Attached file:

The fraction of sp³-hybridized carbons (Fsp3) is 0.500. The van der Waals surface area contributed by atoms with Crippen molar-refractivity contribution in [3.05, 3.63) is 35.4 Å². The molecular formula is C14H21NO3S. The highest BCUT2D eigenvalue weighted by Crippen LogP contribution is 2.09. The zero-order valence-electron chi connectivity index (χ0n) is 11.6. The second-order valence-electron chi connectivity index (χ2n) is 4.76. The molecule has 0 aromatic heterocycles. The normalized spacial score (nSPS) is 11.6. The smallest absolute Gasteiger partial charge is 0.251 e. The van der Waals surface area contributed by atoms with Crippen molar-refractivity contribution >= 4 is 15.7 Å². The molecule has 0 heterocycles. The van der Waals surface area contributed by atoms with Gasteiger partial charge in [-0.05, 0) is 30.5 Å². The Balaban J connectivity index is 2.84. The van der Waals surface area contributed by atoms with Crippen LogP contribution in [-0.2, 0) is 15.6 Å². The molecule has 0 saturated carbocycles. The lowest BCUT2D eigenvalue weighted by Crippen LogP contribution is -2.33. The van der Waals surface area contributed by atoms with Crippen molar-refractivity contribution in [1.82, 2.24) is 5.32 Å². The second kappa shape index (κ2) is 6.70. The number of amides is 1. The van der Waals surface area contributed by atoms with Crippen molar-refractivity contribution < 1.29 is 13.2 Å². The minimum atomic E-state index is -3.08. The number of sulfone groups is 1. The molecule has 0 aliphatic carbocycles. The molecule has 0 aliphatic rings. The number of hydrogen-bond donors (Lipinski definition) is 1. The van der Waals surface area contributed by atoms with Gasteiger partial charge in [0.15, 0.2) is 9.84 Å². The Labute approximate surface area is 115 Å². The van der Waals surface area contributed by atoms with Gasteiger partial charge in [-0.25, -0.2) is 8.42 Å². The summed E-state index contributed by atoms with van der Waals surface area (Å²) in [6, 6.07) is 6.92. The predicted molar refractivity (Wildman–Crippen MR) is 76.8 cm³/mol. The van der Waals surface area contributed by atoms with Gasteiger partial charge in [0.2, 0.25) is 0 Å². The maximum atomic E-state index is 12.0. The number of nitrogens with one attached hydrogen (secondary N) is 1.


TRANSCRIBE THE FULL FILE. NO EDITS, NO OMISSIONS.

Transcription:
The fraction of sp³-hybridized carbons (Fsp3) is 0.500. The van der Waals surface area contributed by atoms with Crippen molar-refractivity contribution in [3.05, 3.63) is 35.4 Å². The molecular formula is C14H21NO3S. The highest BCUT2D eigenvalue weighted by Crippen LogP contribution is 2.09. The zero-order valence-electron chi connectivity index (χ0n) is 11.6. The second-order valence-electron chi connectivity index (χ2n) is 4.76. The molecule has 0 aromatic heterocycles. The normalized spacial score (nSPS) is 11.6. The smallest absolute Gasteiger partial charge is 0.251 e. The van der Waals surface area contributed by atoms with Crippen molar-refractivity contribution >= 4 is 15.7 Å². The molecule has 0 heterocycles. The van der Waals surface area contributed by atoms with Gasteiger partial charge in [-0.05, 0) is 30.5 Å². The Balaban J connectivity index is 2.84. The van der Waals surface area contributed by atoms with Crippen LogP contribution in [-0.2, 0) is 15.6 Å². The molecule has 0 saturated carbocycles. The lowest BCUT2D eigenvalue weighted by Crippen LogP contribution is -2.33. The van der Waals surface area contributed by atoms with Crippen molar-refractivity contribution in [1.82, 2.24) is 5.32 Å². The second kappa shape index (κ2) is 6.70. The number of amides is 1. The van der Waals surface area contributed by atoms with Crippen molar-refractivity contribution < 1.29 is 13.2 Å². The minimum atomic E-state index is -3.08. The number of sulfone groups is 1. The molecule has 0 aliphatic carbocycles. The molecule has 0 aliphatic rings. The number of hydrogen-bond donors (Lipinski definition) is 1. The van der Waals surface area contributed by atoms with Gasteiger partial charge in [0.15, 0.2) is 9.84 Å². The Labute approximate surface area is 115 Å². The van der Waals surface area contributed by atoms with Gasteiger partial charge in [-0.25, -0.2) is 8.42 Å². The summed E-state index contributed by atoms with van der Waals surface area (Å²) in [6, 6.07) is 6.92. The predicted molar refractivity (Wildman–Crippen MR) is 76.8 cm³/mol. The van der Waals surface area contributed by atoms with Gasteiger partial charge in [0.2, 0.25) is 0 Å². The maximum atomic E-state index is 12.0. The number of nitrogens with one attached hydrogen (secondary N) is 1.